Home Health Cuts Run Counter to Health Industry Goals

By Debra Wood, RN

 Home Health CostsAt a time when healthcare is focused on improved efficiency, quality and patient satisfaction, in part through moving care from hospitals to the community, the Centers for Medicare & Medicaid Services (CMS) has enacted austere cuts to home healthcare reimbursement, totaling 14 percent by 2017.

By its own account, CMS admits the cuts will result in 43 percent of home healthcare agencies operating in the red by that year. 

“You must have home health if you are going to make the rest of the healthcare system work as well as it could,” said Bill Dombi, vice president for Law at the National Association for Home Care & Hospice (NAHC) in Washington, D.C. 

According to the Medicare Payment Advisory Commission (MEDPac), CMS spent $18 billion on home healthcare in 2012 for 3.4 million beneficiaries. Home health plays a key role in caring for people in the community, ostensibly keeping them out of high-cost institutional settings. According to an Avalere Health analysis for the Partnership for Quality Home Healthcare, the CMS cuts could put more than 1.3 million seniors and 465,000 home health jobs at risk.

“These cuts pose a tremendous threat to a critically important delivery system,” said Eric Berger, CEO of the Partnership for Quality Home Healthcare in Washington, D.C.

The reimbursement cuts are part of a “rebasing” of the standard 60-day episode payment rate, because the cost per visit and number of visits per episode has changed since 1997. CMS used cost-report data to come up with the new rate, which went into effect in January. NAHC estimates rebasing will amount to a $22 billion cut. Additional cuts, including sequestration – the automatic budget cuts from a 2012 federal budget deal – already are hurting reimbursements.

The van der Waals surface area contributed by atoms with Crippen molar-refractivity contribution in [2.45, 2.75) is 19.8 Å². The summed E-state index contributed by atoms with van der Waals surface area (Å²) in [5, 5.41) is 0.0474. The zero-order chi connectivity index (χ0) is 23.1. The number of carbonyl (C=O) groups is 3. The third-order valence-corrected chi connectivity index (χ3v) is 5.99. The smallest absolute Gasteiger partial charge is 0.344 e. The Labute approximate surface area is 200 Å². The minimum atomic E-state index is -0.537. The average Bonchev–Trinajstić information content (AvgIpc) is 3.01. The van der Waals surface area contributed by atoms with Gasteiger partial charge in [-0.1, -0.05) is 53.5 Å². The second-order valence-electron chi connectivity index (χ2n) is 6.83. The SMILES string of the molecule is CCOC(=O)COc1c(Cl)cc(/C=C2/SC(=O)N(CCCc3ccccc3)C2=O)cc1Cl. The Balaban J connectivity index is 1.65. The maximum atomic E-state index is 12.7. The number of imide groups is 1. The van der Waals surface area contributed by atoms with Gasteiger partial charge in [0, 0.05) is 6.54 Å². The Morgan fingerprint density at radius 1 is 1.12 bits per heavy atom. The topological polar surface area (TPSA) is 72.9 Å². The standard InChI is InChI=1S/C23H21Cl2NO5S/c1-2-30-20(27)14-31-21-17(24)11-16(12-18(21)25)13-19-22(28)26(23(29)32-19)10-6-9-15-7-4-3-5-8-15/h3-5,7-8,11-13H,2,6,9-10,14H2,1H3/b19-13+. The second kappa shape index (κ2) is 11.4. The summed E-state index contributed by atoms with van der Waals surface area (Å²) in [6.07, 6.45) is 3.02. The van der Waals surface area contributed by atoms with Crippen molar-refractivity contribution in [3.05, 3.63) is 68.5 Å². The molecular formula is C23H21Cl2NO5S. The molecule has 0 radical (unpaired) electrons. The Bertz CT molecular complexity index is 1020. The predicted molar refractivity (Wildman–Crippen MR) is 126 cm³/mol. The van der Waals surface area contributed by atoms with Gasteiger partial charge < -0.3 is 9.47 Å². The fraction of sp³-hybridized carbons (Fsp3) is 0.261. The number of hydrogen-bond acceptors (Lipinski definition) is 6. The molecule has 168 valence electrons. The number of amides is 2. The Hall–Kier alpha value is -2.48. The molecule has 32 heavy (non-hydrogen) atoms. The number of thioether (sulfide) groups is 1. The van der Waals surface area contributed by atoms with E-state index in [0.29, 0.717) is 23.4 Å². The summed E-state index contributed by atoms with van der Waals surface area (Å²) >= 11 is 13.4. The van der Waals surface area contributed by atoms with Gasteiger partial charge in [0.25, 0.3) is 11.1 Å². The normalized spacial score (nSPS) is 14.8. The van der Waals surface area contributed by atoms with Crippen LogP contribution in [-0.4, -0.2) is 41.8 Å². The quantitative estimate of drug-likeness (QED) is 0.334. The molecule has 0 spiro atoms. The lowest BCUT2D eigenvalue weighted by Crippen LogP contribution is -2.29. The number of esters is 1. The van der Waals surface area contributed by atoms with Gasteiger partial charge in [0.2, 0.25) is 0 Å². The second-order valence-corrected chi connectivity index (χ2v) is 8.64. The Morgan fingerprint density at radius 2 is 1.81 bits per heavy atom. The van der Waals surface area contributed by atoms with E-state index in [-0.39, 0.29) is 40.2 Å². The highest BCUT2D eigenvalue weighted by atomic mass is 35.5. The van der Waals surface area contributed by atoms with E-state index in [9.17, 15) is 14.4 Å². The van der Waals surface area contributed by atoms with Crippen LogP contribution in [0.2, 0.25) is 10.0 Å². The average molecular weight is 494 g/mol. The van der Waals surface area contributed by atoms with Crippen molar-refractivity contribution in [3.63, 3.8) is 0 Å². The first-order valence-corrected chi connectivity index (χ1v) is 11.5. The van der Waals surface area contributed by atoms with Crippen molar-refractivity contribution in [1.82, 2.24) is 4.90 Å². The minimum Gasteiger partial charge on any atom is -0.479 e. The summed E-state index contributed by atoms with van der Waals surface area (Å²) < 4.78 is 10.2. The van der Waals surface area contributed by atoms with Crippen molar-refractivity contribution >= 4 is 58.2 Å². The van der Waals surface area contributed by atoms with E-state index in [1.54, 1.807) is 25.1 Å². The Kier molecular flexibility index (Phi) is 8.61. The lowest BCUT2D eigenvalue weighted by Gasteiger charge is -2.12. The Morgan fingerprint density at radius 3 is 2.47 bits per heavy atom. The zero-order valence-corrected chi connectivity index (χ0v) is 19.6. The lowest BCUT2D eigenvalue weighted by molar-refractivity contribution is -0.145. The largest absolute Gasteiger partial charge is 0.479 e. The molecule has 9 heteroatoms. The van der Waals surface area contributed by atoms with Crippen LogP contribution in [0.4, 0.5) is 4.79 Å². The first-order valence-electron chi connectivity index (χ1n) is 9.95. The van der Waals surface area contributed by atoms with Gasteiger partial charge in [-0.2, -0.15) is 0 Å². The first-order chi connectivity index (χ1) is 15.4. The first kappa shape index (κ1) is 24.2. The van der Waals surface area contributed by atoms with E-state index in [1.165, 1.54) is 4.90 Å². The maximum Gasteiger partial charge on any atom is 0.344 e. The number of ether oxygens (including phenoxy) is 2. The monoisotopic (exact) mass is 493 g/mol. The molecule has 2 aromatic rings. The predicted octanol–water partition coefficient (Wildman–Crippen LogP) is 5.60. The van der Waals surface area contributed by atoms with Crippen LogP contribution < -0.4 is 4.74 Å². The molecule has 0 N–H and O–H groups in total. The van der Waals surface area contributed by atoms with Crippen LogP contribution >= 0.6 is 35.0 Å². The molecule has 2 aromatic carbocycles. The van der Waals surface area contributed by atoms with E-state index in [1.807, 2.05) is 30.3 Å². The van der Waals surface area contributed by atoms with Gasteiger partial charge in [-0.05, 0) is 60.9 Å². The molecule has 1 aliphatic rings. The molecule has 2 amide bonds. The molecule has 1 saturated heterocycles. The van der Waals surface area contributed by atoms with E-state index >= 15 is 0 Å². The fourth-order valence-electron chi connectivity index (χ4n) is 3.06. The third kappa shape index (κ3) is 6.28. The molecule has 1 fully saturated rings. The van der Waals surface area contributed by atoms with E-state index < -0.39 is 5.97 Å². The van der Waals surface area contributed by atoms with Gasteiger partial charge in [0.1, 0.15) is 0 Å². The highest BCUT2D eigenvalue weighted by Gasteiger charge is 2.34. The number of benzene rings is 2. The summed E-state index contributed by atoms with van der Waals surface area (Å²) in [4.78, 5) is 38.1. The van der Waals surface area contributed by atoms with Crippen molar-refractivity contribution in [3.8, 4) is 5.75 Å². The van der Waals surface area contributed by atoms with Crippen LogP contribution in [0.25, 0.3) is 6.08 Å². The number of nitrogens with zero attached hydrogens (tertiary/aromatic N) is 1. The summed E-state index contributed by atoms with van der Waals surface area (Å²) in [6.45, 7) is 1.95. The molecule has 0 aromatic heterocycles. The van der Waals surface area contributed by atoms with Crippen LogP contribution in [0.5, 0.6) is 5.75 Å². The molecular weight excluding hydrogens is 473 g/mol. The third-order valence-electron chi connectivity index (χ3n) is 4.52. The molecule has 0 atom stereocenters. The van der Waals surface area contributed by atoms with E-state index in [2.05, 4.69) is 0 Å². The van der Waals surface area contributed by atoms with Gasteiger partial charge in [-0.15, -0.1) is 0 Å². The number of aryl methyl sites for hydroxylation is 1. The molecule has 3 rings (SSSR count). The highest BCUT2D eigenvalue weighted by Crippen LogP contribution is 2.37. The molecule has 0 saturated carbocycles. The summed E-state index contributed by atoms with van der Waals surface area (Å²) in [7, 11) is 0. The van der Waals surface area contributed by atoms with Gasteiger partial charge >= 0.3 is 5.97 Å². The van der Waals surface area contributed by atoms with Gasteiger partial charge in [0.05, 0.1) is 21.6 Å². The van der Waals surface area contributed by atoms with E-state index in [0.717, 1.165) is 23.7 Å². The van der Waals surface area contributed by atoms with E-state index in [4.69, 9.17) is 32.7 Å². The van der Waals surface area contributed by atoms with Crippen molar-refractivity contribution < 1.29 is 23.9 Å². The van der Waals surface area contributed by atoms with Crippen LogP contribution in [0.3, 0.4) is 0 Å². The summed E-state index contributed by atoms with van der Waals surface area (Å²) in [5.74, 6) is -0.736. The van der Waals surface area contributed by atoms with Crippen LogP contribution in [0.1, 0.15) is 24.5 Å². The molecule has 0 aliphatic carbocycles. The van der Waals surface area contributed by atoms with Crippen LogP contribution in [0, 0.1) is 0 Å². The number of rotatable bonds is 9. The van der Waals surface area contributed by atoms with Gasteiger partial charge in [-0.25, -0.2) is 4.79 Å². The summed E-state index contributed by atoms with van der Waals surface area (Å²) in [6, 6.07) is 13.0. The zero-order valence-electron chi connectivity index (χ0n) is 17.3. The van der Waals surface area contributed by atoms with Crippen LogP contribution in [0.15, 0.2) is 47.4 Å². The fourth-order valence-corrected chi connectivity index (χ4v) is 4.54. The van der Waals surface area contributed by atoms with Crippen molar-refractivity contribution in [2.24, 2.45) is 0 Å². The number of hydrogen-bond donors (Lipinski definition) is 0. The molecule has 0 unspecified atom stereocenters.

Dombi expects adverse consequences in the near future. NAHC estimates 57 percent of the agencies will be paid less than the cost of care by 2017, with some states at higher risk. Agencies will not be able to survive operating in the red, he said. 

Gentiva Health Services in Atlanta, a large for-profit home health provider, announced the closing of 46 locations in a February Securities and Exchange Commission filing. Those cuts were attributed to rebasing, according to a Home Health Care News article. 

Dombi indicated that he was not aware of any member agencies turning away patients with complex chronic conditions due to reimbursement issues. Yet reimbursement for outlier patients provides only about 50 percent of costs. Providers could start reducing the number of visits.

“When you get pressured to the point of survival, you start saying ‘should I cut a visit here or there,’” said Dombi, who estimated eliminating a couple of visits could mitigate the cuts but also could affect quality of care. “We do not want to see it going in that direction.”

Home health agencies have already implemented strategies to enhance efficiencies, as a response to prospective payment cuts. Dombi reported a downward trend in Medicare margins, with increased cost and lower revenue per episode.

Unlike hospitals and other providers that can make up losses from government payers, most home health agencies have minimal patients covered by commercial policies, Dombi said.

MEDPac, an independent federal commission that advises Congress on Medicare, considers the home health cuts to be small, reasoning that agencies have successfully controlled costs while margins have remained high. Therefore, it does not think the reductions will reduce access. 

Dombi disagreed, and noted that reducing home health access will increase overall costs in the Medicare program. 

Rep. Greg Walden (R-Ore.) introduced legislation to repeal the cuts and reward home health agencies that provide high-value care to their patients while reducing payments to agencies that don’t meet performance and quality standards. 

The Partnership for Quality Home Healthcare supports the bill. NAHC suggests CMS consider using a methodology that includes all costs, respects the need for capital and recognizes that a single national rate will not work, due to regional differences in costs.